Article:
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Most Minnesotans support Dayton plan

June 28, 2011
Marshall Independent

To the editor:

The people of Minnesota voted to make the current legislature Republican and I honor that choice. Fifty-six percent of them also voted for Governor Dayton and Tom Horner, who both supported budget plans with a mix of cuts and tax increases.

Now, a very recent poll in the Star-Tribune indicated 63 percent of those responding want a Dayton-like compromise and 27 percent agree with a cuts only budget as the republicans have proposed, apparently with no room for compromise. In other words, by a 2-1 margin Minnesotans favor a compromise that would curtail a frankly childish shutdown of state government.

It's important to note who has been more willing to make the compromises that the electorate favor. Dayton has never asked that 98 percent of Minnesotans pay any new taxes, just the wealthiest 2 percent. At first he asked for a 5 percent increase in the taxes for a couple making more than $300,000 a year and a single person earning $180,000. To move closer to the Republicans, he cut the increase from 5 to about 2 percent.

Recently he went along with more Republican wishes to postpone repaying school districts 1.8 billion dollars and to recover the remaining gap in the 5.1 billion deficit with 1.8 billion in spending cuts and 1.8 billion in additional tax revenues from the same 2 percent, mentioned above.

The objections to the Governor's compromises basically add up to "no new taxes," which clearly means shifting the burden to localities and property taxes, just as it has meant for the past eight years.

This passing the buck leads to a serious inequity because local property values are far from equitable from community to community. In Edina they are certainly not, for instance, having to cut close to the percentage of teachers and programs, as they are in other school districts around the state.

Furthermore, the cuts-only approach will appreciably slice into overall education funding and wipe out 20 percent of the already badly depleted higher education budget, again increase college tuition, throw more than 100,000 Minnesotans off their health insurance, and even threaten to close some rural hospitals and nursing homes.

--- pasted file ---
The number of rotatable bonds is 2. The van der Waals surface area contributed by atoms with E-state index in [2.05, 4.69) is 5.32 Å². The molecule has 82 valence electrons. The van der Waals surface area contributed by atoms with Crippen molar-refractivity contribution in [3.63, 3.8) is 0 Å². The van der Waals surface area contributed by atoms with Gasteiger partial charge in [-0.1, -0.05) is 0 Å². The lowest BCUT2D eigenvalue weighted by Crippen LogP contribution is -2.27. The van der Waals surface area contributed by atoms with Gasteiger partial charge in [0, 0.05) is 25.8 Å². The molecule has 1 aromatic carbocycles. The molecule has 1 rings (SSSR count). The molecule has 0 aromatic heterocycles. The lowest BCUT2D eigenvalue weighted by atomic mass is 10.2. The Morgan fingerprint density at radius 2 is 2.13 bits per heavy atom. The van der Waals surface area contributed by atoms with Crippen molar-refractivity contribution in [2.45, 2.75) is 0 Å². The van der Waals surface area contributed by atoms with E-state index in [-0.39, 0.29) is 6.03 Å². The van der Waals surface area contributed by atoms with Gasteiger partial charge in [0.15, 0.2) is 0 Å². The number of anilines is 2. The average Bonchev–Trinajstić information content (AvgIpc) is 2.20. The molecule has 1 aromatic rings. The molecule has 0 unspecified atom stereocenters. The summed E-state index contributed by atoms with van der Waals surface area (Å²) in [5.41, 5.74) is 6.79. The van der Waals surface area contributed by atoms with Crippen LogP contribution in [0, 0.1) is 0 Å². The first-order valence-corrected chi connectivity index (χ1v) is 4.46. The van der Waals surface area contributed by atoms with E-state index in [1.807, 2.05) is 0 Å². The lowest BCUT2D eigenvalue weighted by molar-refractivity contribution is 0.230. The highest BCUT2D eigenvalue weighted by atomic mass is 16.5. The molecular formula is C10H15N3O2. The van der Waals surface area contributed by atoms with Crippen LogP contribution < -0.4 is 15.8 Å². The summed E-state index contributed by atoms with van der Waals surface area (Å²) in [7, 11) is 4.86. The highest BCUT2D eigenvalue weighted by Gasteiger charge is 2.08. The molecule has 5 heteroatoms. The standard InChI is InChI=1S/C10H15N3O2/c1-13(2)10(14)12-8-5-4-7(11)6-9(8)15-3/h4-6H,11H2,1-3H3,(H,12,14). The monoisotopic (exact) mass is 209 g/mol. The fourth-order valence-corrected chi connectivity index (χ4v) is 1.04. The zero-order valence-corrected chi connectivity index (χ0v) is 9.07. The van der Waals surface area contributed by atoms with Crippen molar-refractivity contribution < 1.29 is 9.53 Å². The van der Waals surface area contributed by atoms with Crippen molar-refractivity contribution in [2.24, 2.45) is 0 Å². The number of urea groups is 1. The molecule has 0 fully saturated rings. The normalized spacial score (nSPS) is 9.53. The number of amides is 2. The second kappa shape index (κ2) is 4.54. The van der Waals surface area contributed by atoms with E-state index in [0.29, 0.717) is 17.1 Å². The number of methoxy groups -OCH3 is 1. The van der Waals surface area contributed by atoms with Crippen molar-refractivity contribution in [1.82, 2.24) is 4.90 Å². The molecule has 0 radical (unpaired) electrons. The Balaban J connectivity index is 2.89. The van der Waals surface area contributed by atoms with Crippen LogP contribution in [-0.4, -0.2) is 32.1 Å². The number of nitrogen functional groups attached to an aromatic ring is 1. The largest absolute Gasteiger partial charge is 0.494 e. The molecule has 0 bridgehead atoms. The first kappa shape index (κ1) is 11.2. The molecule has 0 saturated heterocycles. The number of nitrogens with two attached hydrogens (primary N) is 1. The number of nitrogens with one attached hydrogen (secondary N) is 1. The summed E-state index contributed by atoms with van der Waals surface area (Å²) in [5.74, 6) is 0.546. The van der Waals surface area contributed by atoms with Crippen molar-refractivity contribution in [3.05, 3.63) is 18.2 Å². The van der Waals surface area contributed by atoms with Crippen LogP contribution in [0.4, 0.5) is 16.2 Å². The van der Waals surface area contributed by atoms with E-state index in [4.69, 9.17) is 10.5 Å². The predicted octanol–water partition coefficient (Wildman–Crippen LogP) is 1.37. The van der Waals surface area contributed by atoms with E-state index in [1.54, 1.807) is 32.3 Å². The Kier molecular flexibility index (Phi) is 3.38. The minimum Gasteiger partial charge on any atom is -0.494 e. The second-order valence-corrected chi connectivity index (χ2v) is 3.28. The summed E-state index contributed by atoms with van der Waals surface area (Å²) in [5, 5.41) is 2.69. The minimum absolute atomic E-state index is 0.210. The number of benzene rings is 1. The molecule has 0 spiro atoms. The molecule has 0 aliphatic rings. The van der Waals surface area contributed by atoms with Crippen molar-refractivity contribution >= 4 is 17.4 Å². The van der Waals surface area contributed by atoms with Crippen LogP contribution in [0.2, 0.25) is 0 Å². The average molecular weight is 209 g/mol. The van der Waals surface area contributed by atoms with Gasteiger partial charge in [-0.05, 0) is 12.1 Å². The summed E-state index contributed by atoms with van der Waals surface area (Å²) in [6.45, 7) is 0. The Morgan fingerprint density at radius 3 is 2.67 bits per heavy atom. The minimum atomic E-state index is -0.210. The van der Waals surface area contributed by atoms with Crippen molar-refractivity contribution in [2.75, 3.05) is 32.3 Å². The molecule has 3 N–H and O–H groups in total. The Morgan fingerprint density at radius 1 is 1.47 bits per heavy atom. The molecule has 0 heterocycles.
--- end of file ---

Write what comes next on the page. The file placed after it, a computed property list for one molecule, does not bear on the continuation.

Personal incomes such as Governor Dayton wants to tax of those making the most in the state do not create appreciable wealth for the rest of us. Companies do and there are many qualities of life in Minnesota that attract some of the best companies in the country. These qualities include a better educated workforce, even though now Minnesota's spending on education has fallen into the bottom third of the states.

Good roads and technological connectivity are also critical to companies, as are many services provided them by the government itself.

When it's all boiled down, the new legislators are being called upon to govern in the interests of 98 percent of Minnesotans and not just the wealthiest 1-2 percent. We've already had a decade of trickle down economics with huge tax cuts for the wealthiest in America. At the same time real wages for American workers from 2000-09 rose only 4.5 percent over all of that time, when from the years 1929-39 they rose a little over 5 percent, smack in the middle of the Great Depression.

The results of tax cuts for the richest have been anything but the halcyon economic times that so much more personal income for the wealthiest is supposed to create for the rest of us.

Greg Van Hee

Perham, formerly of Marshall

 
 

 

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